FeederWatchers contribute to Cornell Program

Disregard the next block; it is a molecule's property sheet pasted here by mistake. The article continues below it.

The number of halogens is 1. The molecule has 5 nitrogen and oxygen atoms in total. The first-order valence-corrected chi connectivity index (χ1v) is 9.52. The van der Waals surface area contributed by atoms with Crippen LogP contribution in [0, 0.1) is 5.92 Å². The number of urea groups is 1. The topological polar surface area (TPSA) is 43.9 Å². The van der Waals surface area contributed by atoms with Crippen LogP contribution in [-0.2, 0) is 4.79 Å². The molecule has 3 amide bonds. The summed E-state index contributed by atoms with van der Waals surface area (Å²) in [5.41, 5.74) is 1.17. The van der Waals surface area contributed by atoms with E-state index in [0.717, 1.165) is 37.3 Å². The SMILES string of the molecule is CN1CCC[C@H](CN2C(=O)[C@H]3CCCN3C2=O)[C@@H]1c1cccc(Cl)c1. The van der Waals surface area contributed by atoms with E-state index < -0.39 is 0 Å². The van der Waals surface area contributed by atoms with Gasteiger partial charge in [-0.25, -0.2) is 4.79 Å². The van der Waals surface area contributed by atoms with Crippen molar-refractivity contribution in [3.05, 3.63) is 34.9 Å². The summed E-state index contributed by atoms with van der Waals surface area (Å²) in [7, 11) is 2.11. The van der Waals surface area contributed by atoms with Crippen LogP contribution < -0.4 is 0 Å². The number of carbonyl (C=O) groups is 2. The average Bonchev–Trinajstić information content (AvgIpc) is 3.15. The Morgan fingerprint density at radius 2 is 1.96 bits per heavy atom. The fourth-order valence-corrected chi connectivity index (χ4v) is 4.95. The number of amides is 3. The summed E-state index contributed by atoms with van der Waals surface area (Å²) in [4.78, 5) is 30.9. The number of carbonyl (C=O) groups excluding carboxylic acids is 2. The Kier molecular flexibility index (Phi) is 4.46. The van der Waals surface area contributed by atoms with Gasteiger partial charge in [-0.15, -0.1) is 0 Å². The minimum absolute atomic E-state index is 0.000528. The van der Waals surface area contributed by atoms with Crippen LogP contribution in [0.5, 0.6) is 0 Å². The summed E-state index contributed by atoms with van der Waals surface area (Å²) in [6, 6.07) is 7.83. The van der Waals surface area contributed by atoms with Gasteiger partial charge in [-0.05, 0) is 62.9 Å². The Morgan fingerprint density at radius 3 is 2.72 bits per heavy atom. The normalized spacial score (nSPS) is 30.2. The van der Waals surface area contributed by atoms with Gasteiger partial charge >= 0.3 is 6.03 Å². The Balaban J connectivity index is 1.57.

Twenty years is a long time to be perched watching your bird feeders. But by the end of the upcoming Project FeederWatch season, that’s how long some participants will have been faithfully recording their winter bird observations and sending them to the Cornell Lab of Ornithology. Project participants have submitted more than 1.1 million checklists to date, reporting on the ebb and flow of birds in their yards, the spread of invasive species, and the impact of diseases such as West Nile virus. Project leader David Bonter says, “With 20 years of data behind us, we can be much more confident about defining population changes as either natural fluctuations or long-term trends that are truly out of the ordinary.”More than 13,000 people take part in Project FeederWatch, tracking birds at their feeders as often as once per week from November through early April. “There are about 128 people who have been with us from day one,” says Bonter. “Without our citizen scientists there’s no way we’d be able to gather this much data for this long over the entire continent. There are some gaps though, so we hope new participants will join us this year. The more people participating, the more data we collect, the more we can learn about our favorite birds.”Participants documented a continuing mystery: the unexplained and dramatic drop in the number of Evening Grosbeaks across the northern half of the continent. Last year also produced a number of rarities. Some western hummingbirds migrated to the southeastern states instead of Mexico, and one FeederWatcher saw only the ninth Common Grackle ever reported in all of Alaska. Overall, many participants reported fewer birds than normal at their feeders during the winter of 2005–2006­possibly due to a mild winter. What will this winter bring?People of all ages and skill levels are welcome to participate. The 2006–2007 FeederWatch season begins in November. To learn more about Project FeederWatch or to register, log onto www.birds.cornell.edu/pfw or call the Lab toll-free at (800) 843-2473. In Canada, contact Bird Studies Canada at (888) 448–2473. In return for the $15 fee ($12 for Lab members, $35 for Canadian residents), participants receive the FeederWatcher’s Handbook, an identification poster of the most common feeder birds, a calendar, complete instructions on filingreports, a subscription to the Lab’s newsletter, BirdScope, and the FeederWatch Winter Bird Highlights.“It’s our 20th year,” says Bonter, “and we’re counting on citizen scientists to help us track birds for the next 20 years­and beyond!”

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